Walker Hall , located in the middle of Campus, was named for Harry B Walker, professor of agricultural engineering from 1928-1951, and used to be the engineering building. As a matter of fact, if you look at the lintel above the main entrance, you can still see the original writing. Built in 1927, it is one of the first "permanent" buildings on campus. It also used to house the Design department and Design Museum, so people often simply called it "the Design Building". Now however, the Design Department has moved to Cruess Hall. Additionally, the Landscape Architecture department moved from the second floor of Walker Hall to their own wing of Hunt Hall in 2009.
Walker Hall is consistently a target for vandalism, theft, and various other security problems including a homeless man living in the loft in 2009. Administration and campus police are trying to better the situation by closing the building earlier and monitoring the various entrances overnight. The building is infested with insects of all types that swarm the building at night, especially Cockroaches and Crane Flies.
Walker Hall is was vacated to make room for a 450-seat classroom and the Walker Promenade, a tree-lined walkway leading from the Unitrans Hutchison Bus Terminal to Shields Library. This will require Walker Hall Annex to be demolished and the Walker wings to be renovated.
There used to be numerous Temporary Buildings to the west of Walker Hall. Some formerly contained design labs, studios, faculty offices, and the woodshop. Walker Hall Annex is a temporary building located to the south of the main hall and is rather difficult to find given that it is not listed on any maps. All of the Temporary Buildings were vacated and removed by summer 2010. The former location of the temporary buildings is now the site for the new Student Community Center.
New Graduate Center
Following years of serious discussion, the renewal and seismic correction of Walker (but I barely know her!) Hall began in 2018. The project will transform the building into a new Graduate Center.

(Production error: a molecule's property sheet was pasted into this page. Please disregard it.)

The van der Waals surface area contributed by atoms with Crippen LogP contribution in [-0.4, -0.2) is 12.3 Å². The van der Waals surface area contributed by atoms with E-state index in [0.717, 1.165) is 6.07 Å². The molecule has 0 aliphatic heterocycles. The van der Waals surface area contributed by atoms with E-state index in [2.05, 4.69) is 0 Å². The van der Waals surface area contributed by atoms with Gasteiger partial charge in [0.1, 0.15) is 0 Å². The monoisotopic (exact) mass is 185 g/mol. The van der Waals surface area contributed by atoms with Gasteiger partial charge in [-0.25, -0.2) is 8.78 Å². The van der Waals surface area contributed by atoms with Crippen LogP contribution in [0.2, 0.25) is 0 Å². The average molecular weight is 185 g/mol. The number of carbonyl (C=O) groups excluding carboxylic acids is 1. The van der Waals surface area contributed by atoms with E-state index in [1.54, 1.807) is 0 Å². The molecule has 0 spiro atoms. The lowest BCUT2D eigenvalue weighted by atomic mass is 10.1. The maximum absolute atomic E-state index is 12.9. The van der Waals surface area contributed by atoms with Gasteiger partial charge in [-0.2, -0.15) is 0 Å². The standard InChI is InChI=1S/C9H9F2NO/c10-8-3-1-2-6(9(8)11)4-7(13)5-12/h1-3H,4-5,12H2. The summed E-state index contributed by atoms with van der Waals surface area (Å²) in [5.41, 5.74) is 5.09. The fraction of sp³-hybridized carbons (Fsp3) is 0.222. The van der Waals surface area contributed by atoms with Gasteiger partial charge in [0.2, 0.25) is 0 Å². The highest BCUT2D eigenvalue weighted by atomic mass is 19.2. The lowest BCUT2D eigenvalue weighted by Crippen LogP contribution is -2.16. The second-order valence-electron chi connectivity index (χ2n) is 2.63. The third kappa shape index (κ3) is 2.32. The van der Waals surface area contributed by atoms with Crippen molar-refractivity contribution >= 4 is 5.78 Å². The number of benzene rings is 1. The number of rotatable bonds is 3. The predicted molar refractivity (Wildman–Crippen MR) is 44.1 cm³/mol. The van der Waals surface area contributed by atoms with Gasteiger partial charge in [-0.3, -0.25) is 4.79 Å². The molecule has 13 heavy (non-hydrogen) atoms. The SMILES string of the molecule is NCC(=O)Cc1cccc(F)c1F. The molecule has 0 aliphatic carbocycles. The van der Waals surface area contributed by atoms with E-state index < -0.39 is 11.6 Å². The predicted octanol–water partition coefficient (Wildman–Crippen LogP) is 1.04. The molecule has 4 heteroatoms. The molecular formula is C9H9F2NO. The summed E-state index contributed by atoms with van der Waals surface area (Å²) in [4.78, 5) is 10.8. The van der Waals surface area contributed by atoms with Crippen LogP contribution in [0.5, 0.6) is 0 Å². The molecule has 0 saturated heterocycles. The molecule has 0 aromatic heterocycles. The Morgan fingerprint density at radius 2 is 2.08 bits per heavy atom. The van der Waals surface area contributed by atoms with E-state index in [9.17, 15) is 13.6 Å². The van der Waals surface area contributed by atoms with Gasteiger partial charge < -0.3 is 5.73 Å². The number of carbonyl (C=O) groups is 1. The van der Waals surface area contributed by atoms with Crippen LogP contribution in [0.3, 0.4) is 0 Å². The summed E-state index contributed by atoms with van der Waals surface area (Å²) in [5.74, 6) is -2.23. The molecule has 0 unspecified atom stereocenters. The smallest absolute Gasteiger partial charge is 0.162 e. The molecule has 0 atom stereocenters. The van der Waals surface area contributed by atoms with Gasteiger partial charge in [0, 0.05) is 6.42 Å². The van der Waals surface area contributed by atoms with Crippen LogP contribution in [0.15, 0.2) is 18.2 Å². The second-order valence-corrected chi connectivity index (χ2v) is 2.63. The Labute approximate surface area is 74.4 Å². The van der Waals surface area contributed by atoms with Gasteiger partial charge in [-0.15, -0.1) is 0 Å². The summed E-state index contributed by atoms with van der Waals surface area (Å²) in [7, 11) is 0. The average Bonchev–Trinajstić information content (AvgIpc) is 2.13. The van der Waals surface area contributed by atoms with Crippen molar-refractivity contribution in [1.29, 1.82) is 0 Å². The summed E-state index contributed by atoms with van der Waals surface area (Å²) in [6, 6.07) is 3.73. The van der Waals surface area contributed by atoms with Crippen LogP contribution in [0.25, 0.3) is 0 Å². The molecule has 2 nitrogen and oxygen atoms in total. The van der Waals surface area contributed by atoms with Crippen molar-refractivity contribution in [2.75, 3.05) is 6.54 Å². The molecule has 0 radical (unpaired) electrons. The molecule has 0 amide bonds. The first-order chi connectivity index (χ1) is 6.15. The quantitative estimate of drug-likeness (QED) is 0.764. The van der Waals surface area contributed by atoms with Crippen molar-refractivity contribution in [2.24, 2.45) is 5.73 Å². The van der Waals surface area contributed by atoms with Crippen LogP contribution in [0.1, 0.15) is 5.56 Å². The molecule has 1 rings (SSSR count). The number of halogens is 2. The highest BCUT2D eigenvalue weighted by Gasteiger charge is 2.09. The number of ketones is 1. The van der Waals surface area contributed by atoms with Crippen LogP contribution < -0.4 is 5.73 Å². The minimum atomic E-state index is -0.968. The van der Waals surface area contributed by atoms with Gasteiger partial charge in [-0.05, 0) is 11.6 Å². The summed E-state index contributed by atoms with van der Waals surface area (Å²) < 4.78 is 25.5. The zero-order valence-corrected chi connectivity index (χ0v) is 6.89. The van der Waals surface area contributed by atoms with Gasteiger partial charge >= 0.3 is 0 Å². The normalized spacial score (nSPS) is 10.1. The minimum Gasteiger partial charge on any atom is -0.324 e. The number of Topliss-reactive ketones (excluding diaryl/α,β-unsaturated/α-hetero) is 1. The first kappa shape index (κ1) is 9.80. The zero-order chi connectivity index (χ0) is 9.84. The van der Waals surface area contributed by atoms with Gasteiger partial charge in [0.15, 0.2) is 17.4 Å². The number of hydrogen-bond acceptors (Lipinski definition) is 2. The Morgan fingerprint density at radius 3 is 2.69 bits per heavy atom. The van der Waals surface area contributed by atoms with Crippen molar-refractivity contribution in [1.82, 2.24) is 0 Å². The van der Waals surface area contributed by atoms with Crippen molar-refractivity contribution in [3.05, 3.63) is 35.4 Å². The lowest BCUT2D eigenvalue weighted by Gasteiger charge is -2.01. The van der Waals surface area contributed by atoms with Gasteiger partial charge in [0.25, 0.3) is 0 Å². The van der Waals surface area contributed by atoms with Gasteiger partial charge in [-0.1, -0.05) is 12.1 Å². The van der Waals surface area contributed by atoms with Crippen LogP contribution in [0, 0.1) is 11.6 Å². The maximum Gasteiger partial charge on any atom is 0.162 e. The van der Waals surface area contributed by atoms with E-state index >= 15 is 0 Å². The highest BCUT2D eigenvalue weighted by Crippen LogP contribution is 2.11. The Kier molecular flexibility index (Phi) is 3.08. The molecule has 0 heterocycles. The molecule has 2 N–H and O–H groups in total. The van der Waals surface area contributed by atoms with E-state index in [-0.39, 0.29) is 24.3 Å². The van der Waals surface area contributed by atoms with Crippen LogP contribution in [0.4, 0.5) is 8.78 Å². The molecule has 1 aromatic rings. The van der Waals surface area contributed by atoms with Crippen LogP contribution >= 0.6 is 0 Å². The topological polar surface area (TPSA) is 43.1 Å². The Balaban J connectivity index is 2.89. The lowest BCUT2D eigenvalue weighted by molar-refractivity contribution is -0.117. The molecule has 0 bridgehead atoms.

In 2012, a proposal for a center was submitted to Chancellor Katehi for review. The Provost has appointed a Project Advisory Committee (PAC) consisting of campus leaders and graduate students, and separate workgroups have been formed to represent the constituencies to be housed in the new center. The PAC has interviewed and selected an architectural firm and preliminary space planning is underway. The project is scheduled for completion in 2018 barring any unforeseen delays.
The new Graduate & Professional Student Center will consolidate graduate studies staff, faculty, and student services that are currently dispersed in several locations around campus. It will house the Graduate Student Association and provide a common space for graduate and professional students that will foster interaction, collaborative discourse and a sense of scholarly community.
The renovated building will house a new medium-size lecture space (approx. 200 seats) that will support lectures and interactive teaching. Two new 100-125 seat interactive “flex” classrooms will be constructed to allow innovative, flexible pedagogies that will improve student engagement and deeper student learning.
Preliminary renderings of the project can be viewed on the website of the architecture firm Leddy, Maytum, and Stacy.